Ask the doctor
Q. Are any of those over-the-counter “senior” multivitamins and formulas helpful?
A. Although people spend billions of dollars every year on vitamins, there is little scientific proof that taking multivitamins or special vitamin formulas helps you live longer, feel better, or avoid disease.
In 2014, after a careful review of the research, the U.S. Preventive Services Task Force recommended against daily multivitamins for otherwise healthy individuals. Despite this, sales continue to rise.
“Senior” multivitamins resemble normal multivitamins with a few exceptions. For instance, a senior formula may add herbal supplements promoted to improve energy or memory, but these are also unproven. Senior versions often include higher dosages of vitamin D (because dietary consumption and sun exposure decline with age) and vitamin B12 (which is not as well absorbed in older people). They also often exclude iron, because many older adults do not need extra amounts and high levels may be harmful.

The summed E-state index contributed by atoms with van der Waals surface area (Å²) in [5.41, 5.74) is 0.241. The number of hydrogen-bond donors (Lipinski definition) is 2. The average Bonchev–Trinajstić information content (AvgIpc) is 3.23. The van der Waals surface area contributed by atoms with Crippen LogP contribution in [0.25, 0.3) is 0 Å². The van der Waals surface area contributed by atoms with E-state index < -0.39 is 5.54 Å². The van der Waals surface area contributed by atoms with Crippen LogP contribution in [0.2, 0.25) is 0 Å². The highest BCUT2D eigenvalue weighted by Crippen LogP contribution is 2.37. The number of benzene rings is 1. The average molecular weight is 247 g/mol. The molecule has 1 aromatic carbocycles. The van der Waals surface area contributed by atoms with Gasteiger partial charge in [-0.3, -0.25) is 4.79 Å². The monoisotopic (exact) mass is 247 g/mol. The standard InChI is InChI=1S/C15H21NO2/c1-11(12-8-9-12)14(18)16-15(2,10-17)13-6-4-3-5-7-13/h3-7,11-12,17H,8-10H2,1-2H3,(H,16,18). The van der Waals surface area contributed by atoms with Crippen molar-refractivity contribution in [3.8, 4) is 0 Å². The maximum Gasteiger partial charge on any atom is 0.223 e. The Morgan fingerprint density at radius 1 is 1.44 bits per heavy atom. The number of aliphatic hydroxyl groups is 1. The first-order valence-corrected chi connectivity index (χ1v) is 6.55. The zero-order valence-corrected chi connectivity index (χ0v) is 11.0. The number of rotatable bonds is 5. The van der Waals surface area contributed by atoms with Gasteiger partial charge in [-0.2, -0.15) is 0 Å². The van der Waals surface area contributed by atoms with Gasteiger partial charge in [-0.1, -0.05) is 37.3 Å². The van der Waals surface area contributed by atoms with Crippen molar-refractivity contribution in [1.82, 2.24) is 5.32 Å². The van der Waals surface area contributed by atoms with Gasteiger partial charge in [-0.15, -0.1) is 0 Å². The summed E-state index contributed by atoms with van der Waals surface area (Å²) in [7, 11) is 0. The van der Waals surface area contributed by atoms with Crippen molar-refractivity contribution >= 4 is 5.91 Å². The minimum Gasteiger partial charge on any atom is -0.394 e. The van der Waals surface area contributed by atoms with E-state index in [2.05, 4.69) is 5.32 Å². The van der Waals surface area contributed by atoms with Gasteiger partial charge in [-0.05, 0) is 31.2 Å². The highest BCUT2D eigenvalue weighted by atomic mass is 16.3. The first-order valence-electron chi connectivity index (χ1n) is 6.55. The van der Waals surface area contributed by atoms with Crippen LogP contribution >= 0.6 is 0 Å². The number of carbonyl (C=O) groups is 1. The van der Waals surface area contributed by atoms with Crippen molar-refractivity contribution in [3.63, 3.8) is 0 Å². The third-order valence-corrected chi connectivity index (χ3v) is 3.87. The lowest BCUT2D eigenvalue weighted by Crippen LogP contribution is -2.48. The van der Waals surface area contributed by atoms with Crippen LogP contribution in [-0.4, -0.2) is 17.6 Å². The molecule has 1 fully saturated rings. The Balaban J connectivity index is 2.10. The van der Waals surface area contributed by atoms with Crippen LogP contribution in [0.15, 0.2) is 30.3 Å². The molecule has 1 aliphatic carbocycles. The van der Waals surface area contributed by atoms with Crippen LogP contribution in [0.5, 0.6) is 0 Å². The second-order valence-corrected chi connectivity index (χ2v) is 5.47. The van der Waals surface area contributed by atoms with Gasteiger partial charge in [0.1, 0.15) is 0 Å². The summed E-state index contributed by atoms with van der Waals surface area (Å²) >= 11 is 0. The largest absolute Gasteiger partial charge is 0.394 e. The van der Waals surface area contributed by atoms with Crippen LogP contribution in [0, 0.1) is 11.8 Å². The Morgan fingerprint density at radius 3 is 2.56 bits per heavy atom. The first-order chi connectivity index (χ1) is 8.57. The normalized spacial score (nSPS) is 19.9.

If you follow a regular healthy diet, you probably consume plenty of vitamins. The exceptions are individuals with problems absorbing nutrients and those who have poor appetites or diets; these people may benefit from multivitamins. Consult with your doctor if you think this applies to you. Otherwise, for many older adults, spending the extra cash on fresh fruits and vegetables is a wiser and healthier investment.
—William Kormos, MD
Editor in Chief, Harvard Men’s Health Watch